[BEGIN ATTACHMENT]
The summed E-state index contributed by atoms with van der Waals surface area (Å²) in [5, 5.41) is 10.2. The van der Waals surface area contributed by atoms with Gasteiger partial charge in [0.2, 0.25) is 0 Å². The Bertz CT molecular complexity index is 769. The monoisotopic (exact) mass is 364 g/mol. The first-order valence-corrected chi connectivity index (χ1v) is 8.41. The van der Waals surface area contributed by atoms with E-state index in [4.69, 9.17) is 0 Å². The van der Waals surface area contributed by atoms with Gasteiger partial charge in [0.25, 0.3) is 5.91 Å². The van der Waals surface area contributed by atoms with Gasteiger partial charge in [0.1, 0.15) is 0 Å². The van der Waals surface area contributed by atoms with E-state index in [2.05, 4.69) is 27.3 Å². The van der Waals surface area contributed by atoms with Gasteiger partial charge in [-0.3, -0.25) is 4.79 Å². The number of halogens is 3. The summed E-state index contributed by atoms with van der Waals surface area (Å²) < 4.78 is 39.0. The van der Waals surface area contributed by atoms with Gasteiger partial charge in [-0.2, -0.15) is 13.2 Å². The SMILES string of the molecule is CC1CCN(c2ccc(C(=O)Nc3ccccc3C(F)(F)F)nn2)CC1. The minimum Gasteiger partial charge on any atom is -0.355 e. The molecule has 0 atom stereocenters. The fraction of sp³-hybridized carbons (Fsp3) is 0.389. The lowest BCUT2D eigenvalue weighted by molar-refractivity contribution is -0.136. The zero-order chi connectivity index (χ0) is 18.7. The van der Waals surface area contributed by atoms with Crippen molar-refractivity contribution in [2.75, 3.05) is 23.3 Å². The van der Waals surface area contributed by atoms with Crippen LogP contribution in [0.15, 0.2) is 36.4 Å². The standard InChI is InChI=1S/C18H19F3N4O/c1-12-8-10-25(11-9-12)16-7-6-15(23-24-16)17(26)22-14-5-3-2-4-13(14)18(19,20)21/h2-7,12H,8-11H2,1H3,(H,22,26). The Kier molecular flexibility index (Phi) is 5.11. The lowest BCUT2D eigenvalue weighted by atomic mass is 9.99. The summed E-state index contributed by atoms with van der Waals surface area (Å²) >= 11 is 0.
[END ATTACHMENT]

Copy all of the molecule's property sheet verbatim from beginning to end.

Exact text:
The summed E-state index contributed by atoms with van der Waals surface area (Å²) in [5, 5.41) is 10.2. The van der Waals surface area contributed by atoms with Gasteiger partial charge in [0.2, 0.25) is 0 Å². The Bertz CT molecular complexity index is 769. The monoisotopic (exact) mass is 364 g/mol. The first-order valence-corrected chi connectivity index (χ1v) is 8.41. The van der Waals surface area contributed by atoms with E-state index in [4.69, 9.17) is 0 Å². The van der Waals surface area contributed by atoms with Gasteiger partial charge in [0.25, 0.3) is 5.91 Å². The van der Waals surface area contributed by atoms with Gasteiger partial charge in [0.1, 0.15) is 0 Å². The van der Waals surface area contributed by atoms with E-state index in [2.05, 4.69) is 27.3 Å². The van der Waals surface area contributed by atoms with Gasteiger partial charge in [-0.3, -0.25) is 4.79 Å². The number of halogens is 3. The summed E-state index contributed by atoms with van der Waals surface area (Å²) < 4.78 is 39.0. The van der Waals surface area contributed by atoms with Gasteiger partial charge in [-0.2, -0.15) is 13.2 Å². The SMILES string of the molecule is CC1CCN(c2ccc(C(=O)Nc3ccccc3C(F)(F)F)nn2)CC1. The minimum Gasteiger partial charge on any atom is -0.355 e. The molecule has 0 atom stereocenters. The fraction of sp³-hybridized carbons (Fsp3) is 0.389. The lowest BCUT2D eigenvalue weighted by molar-refractivity contribution is -0.136. The zero-order chi connectivity index (χ0) is 18.7. The van der Waals surface area contributed by atoms with Crippen molar-refractivity contribution in [2.75, 3.05) is 23.3 Å². The van der Waals surface area contributed by atoms with Crippen LogP contribution in [0.15, 0.2) is 36.4 Å². The standard InChI is InChI=1S/C18H19F3N4O/c1-12-8-10-25(11-9-12)16-7-6-15(23-24-16)17(26)22-14-5-3-2-4-13(14)18(19,20)21/h2-7,12H,8-11H2,1H3,(H,22,26). The Kier molecular flexibility index (Phi) is 5.11. The lowest BCUT2D eigenvalue weighted by atomic mass is 9.99. The summed E-state index contributed by atoms with van der Waals surface area (Å²) >= 11 is 0.